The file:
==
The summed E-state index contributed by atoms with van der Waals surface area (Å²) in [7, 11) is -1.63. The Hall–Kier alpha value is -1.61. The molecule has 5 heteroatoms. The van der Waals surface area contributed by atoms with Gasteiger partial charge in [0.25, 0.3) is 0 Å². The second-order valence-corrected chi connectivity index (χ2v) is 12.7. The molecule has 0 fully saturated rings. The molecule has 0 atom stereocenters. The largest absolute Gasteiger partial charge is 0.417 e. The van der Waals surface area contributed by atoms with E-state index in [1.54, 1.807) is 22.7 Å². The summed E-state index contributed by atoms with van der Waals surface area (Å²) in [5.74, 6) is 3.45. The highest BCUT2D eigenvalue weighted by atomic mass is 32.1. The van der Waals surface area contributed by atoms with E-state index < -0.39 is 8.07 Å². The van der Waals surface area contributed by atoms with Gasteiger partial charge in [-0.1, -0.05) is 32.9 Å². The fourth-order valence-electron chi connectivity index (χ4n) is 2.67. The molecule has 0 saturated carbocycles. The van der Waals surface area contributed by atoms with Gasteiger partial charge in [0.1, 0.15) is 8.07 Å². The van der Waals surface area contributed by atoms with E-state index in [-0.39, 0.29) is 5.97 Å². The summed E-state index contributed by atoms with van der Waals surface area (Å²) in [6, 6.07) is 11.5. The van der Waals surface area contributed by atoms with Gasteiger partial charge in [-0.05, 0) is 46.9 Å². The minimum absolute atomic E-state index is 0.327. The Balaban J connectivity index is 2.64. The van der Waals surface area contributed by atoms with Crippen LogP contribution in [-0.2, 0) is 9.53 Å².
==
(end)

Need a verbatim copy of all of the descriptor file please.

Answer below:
The summed E-state index contributed by atoms with van der Waals surface area (Å²) in [7, 11) is -1.63. The Hall–Kier alpha value is -1.61. The molecule has 5 heteroatoms. The van der Waals surface area contributed by atoms with Gasteiger partial charge in [0.25, 0.3) is 0 Å². The second-order valence-corrected chi connectivity index (χ2v) is 12.7. The molecule has 0 fully saturated rings. The molecule has 0 atom stereocenters. The largest absolute Gasteiger partial charge is 0.417 e. The van der Waals surface area contributed by atoms with E-state index in [1.54, 1.807) is 22.7 Å². The summed E-state index contributed by atoms with van der Waals surface area (Å²) in [5.74, 6) is 3.45. The highest BCUT2D eigenvalue weighted by atomic mass is 32.1. The van der Waals surface area contributed by atoms with E-state index < -0.39 is 8.07 Å². The van der Waals surface area contributed by atoms with Gasteiger partial charge in [-0.1, -0.05) is 32.9 Å². The fourth-order valence-electron chi connectivity index (χ4n) is 2.67. The molecule has 0 saturated carbocycles. The van der Waals surface area contributed by atoms with Gasteiger partial charge in [0.1, 0.15) is 8.07 Å². The van der Waals surface area contributed by atoms with E-state index in [-0.39, 0.29) is 5.97 Å². The summed E-state index contributed by atoms with van der Waals surface area (Å²) in [6, 6.07) is 11.5. The van der Waals surface area contributed by atoms with Gasteiger partial charge in [-0.05, 0) is 46.9 Å². The minimum absolute atomic E-state index is 0.327. The Balaban J connectivity index is 2.64. The van der Waals surface area contributed by atoms with Crippen LogP contribution in [-0.2, 0) is 9.53 Å².